Small business people are key parts of our culture and our community and our employment base. The Shopping Centre Council members destroy culture, treat people with scant respect and count profit ahead of a healthy community and a healthy society.


Some facts and stories that show the problem from Peter Strong CEO COSBOA

When I owned a shop some years ago I had a visit from the people who supervise the sellers of the Big Issue, those members of society who have had a hard time of it and sell an interesting magazine to eke out a living. They asked for my shop to be a pick up point for the people who sell the Big Issue. I of course agreed but also asked why they wanted me to provide that service.

It seems that the other pick up spot for their sellers was in a shop in the QIC owned giant shopping mall, the Canberra Centre. The management of the Centre had banned the best Big Issue salesman from entering their mall. As a result he couldn’t pick up the issues he needed to sell to make a living. It seems that the Canberra Centre is not really part of Canberra but a gated community that decides who can or can’t enter; why do we let them do this?

The same Canberra Centre some years prior had a display of Year 12 artwork at the end of the school year.  The centre management demanded that 3 paintings and drawings that were of the naked female form be removed from the display as they were offensive. Poor offended management, yet that same art display was surrounded by advertising showing scantily clad women and young girls advertising underwear in provocative poses, but that is OK. Seems that a Queensland company is now the censor of Canberra. How did that happen?

Westfields is a company who has been named and shamed for tax dodging. This so called pillar of society see themselves as above paying tax, they move their profits offshore to the Bahamas and do not contribute to the maintenance of the roads that lead to their malls or the health care provided to the business tenants they screw over. Classic ruling class behaviour – they follow their own rules.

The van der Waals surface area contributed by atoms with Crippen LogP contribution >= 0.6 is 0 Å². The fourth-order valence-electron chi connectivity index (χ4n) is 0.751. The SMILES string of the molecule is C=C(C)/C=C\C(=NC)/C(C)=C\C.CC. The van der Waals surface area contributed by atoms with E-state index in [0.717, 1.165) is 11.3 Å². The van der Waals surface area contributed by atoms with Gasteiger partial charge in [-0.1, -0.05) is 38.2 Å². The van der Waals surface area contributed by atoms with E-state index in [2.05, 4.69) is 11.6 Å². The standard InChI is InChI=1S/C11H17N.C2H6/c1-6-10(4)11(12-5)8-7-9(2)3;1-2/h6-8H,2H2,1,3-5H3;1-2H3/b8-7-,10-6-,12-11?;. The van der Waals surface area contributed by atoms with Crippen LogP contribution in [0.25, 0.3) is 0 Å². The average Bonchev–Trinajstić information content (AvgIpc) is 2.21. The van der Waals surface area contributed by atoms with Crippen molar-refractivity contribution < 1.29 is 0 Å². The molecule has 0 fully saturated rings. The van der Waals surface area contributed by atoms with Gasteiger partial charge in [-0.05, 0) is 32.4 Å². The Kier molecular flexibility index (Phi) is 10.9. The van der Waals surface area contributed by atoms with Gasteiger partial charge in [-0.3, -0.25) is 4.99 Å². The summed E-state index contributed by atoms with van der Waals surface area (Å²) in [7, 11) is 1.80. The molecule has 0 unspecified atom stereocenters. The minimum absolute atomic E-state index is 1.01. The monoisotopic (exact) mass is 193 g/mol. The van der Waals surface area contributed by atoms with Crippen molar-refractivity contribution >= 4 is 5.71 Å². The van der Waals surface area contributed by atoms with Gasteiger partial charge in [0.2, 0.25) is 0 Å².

Now we come to Federation Centres. Whenever I complain about the treatment of small business people in shopping malls it is explained to me that it is the small business owners fault if they fail as they are obviously incompetent and inept. I disagree as the onerous leases are more often the problem. Also when a small business person fails it is more than a business failure, it is more than likely a family home that is lost, personal health that is lost, relationships and marriages that are lost and sometimes a life. When Federation Centres was known as “Centro” they lost some $6 billion of shareholder funds. ASIC took them to court, they were found guilty of something or other and the then CEO was fined the equivalent of 20 hours pay and all the directors were let off as the magistrate said “the embarrassment and shame was enough punishment”. Seems there are different rules for the big end of town and for small business. If only the punishment for a failed small business person was just shame and embarrassment.

I once highlighted a common situation to a supporter of these biggest landlords and asked for comment. The situation I highlighted is that a small business person will negotiate a lease with some landlord like Westfields. The Westfields representatives will know that this particular small business will not survive the term of the lease and will close down within 3 years. They do not inform the new lessee of that fact, he or she signs the lease and their fate is assured.

I asked for comment on this scenario, the landlords’ supporter saw nothing wrong with this, he replied “well they signed it, what can you do?” The ruling class always see problems as other peoples, ethics as something they find on the day they need it and if a person is trusting and optimistic well more fool them. That first time business person is doing many things besides negotiating a lease; they are selecting staff, contacting suppliers, preparing for a fit out, negotiating a loan, maybe finalising a franchise agreement. The Westfields representative has one task: to get the lease signed on what will be the best terms for Westfields even if that means the person will lose their house and their health.

The fact is that you do not go into business unless you are basically trusting and optimistic, Westfields and the others abuse that trust and that optimism.

Most big businesses do not behave like the big landlords – thankfully.




About the author

Peter Strong